Tuesday, May 9, 2017

An-My Lê @ Galerie Marian Goodman

An-My Lê, Bamboo, Small Wars Series, 1999-2002

An-My Lê’s exhibition of a selection of photographic works from four different series is fascinating. Simultaneous with the presentation of her new series The Silent General currently on show at the Whitney Bienniale, Marian Goodman has selected key works from several series as an introduction to her photographs in France. I was really impressed by the photographs, but also by Goodman’s curation: the exhibition makes a compelling narrative about the inescapability of war all around us.
An-My Lê, November 5, Sugar Cane Field, Houma, Louisiana,
The Silent General Series, 2016
Moving from images of the jungle in Vietnam to the streets of New Orleans in The Silent General (2016), it is terrifying to recognize the continuities between the two places and all that takes place in each, even though the photographs don’t explicitly enforce connections. The Mekong Delta, a world that stands still in the wake of a storm, that could be a war, evokes the same haunting history as Sugar Cane Fields on fire in Louisiana. Because we have full knowledge of the injustice and senseless violence committed in these two locations, they become not so far apart, historically or geographically, both in our minds and in the image. What is so powerful is that war is everywhere and nowhere in these images
An-My Lê, Untitled, Nam Ha, Viêt Nam, 1994
I started the exhibition in Marian Goodman’s new bookstore space at 66 rue du Temple, opposite the main gallery. Behind the book displays, in a back room, the earliest photographs in the exhibition show a Viêt Nam in 1994-98. The artist went back to her native country and found a world that looks as though it has stood still since the Americans left twenty years earlier. A striking photograph, Untitled, But Thap, Viêt Nam (1996) shows a building in the process of falling down —or perhaps it is in the process of being built—it’s walls not yet finished. But the building makes us ask, “what happened here” that this building stands, just, like this. In other photographs the dense jungle holds the memories of the events it has seen and, as we know, scarred its façade. Every sign of the deluge in An-My-Lê’s photographs is so subtle, like the stain on a girl’s shirt in Untitled, Nam Ha, Viêt Nam, 1994. It could be dirt, her lunch, or a dead insect, but we see blood, and abuse. In addition, somewhere in each photograph of her native Vietnam, An-my Lê blurs the landscape, the look, the jungle, or the air. The blur, or out of focus is a memory, a vision, not quite lucid. And the mystery of what happened here is further trapped in the heavy, thick air of the tropical climate, air that is itself often blurred, memory and mystery thus that is made visual in the photographs.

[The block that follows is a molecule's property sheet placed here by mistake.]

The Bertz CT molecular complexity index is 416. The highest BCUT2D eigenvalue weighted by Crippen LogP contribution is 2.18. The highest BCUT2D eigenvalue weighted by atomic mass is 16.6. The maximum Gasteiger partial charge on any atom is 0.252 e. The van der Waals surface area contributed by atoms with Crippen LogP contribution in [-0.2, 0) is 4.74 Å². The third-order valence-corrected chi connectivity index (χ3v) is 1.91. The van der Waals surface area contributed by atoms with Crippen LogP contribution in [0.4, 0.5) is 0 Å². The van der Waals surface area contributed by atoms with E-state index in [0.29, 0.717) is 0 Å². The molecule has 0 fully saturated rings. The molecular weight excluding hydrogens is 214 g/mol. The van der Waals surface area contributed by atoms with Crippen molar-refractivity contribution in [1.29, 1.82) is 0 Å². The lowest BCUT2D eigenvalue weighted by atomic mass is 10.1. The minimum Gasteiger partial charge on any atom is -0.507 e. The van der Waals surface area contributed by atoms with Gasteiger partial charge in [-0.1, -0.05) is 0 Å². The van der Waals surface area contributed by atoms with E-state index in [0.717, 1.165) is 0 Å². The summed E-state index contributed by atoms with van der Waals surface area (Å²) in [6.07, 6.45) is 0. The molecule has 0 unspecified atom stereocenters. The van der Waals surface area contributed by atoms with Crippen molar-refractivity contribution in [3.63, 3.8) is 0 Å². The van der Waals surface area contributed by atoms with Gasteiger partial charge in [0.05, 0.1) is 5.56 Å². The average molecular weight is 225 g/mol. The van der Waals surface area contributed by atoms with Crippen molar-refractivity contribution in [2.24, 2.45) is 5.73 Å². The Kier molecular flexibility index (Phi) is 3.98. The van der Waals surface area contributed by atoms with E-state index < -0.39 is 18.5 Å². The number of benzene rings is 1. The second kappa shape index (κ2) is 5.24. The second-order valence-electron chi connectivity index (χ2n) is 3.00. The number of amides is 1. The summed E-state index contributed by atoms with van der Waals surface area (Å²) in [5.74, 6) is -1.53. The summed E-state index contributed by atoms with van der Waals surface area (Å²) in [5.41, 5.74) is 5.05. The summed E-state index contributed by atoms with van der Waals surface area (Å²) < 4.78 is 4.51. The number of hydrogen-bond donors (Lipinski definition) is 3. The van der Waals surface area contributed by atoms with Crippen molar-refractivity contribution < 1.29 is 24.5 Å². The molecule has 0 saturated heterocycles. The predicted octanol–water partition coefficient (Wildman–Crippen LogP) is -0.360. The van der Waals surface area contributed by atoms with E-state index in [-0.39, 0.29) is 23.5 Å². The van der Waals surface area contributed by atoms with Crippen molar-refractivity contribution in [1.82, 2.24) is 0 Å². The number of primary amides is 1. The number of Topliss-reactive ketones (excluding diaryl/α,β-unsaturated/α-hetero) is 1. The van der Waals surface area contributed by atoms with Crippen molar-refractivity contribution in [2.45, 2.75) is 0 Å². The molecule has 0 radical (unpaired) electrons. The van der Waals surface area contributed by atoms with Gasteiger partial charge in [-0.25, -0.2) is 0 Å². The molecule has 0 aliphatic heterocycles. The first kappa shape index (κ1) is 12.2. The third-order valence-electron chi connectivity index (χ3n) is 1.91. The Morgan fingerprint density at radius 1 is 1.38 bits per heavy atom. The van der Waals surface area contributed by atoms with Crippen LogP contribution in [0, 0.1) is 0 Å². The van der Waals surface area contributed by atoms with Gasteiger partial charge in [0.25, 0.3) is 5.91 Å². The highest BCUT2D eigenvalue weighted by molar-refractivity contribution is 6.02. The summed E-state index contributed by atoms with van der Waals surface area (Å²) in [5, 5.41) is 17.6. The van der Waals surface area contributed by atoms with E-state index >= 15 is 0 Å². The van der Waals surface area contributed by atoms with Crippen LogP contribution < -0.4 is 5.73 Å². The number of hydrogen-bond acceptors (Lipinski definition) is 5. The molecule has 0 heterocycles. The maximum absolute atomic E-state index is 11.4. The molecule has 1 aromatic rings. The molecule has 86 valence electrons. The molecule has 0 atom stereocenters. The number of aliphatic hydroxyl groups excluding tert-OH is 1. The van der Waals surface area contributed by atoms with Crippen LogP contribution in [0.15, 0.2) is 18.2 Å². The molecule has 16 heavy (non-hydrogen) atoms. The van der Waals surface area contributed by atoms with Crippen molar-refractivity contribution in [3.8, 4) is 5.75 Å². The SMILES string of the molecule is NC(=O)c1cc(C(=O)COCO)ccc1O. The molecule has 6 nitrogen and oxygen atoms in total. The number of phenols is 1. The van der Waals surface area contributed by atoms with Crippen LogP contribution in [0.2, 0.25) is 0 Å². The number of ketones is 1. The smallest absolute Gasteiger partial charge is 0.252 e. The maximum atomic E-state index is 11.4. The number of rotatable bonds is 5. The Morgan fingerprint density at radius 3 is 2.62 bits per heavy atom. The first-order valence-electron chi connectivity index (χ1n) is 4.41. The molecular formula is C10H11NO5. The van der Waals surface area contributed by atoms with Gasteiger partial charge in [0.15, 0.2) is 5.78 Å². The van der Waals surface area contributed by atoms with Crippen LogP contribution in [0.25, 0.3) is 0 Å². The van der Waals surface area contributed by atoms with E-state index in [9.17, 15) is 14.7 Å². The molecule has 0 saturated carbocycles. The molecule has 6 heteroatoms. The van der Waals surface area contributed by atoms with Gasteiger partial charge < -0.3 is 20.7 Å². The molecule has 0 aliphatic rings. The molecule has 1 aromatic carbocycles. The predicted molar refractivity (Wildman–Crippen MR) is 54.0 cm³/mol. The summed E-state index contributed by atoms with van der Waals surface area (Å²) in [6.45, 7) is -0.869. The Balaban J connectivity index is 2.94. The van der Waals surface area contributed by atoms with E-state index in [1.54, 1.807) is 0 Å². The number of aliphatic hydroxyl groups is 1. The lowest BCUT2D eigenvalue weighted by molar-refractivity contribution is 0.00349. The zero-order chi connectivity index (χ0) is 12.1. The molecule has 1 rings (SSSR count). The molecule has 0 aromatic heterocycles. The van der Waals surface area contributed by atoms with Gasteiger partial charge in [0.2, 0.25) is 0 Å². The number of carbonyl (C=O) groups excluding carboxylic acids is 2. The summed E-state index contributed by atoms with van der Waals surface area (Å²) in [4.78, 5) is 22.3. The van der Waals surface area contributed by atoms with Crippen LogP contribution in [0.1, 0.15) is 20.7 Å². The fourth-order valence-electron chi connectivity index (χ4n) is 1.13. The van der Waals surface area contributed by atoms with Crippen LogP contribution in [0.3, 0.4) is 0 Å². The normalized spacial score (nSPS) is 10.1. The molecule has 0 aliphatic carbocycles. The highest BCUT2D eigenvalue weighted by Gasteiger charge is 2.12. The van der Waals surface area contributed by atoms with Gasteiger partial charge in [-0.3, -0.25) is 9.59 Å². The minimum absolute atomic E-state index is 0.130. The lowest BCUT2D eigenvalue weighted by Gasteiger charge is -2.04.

An-My Lê, Lesson, Small Wars Series, 1999-2002
In the last series of photographs, and undoubtedly the most frightening, we see the re-enactment of war by a group of people in Virginia and North Carolina. They re-enact the Vietnam war as a hobby, perhaps as a way to remember it. An-My Lê gives the games they play the same seriousness and mystery as her photographs of the Vietnamese jungle, thereby asking whether this is a game, therefore a travesty of the suffering of war, or is it a memorial to the whole enterprise? That she doesn’t come out and say which it is, makes the photographs all the more chilling.
An-My Lê, Night Operations I, 29 Psalms, Series 2003-2004

The gallery press release underlines the layers of references in An-My Lê’s photographs, ranging from Whitman’s Speciman Days, through Baudrillard, and Hollywood, to Roger Fenton’s photographs of the Crimean War landscape. I am not convinced her images function like Fenton’s because even though he photographs landscapes in long shot, there is never a hint of the destruction and violence that goes hand in hand with war. For An-My Lê’s photographs, maybe because they are made in another century, when we have witnessed too many wars, and have become so attuned to its images that we don’t need to see violence to know it’s there: we can imagine it because we have seen it too many times before. This makes her photographs are more devastating than Fenton’s. Also, the referneces to the movies are something else – because unlike other works who might critique the superficiality and performance of something so serious as war in an image, you never know, when looking at her photographs if you are looking at a re-enactment, a memory or war itself. The status of what we see in these photographs is shrouded in as much mystery as the air in the Vietnam jungle – and this mystery is enables the image to resonate well beyond the visit to the gallery.

All images courtesy Marian Goodman Gallery

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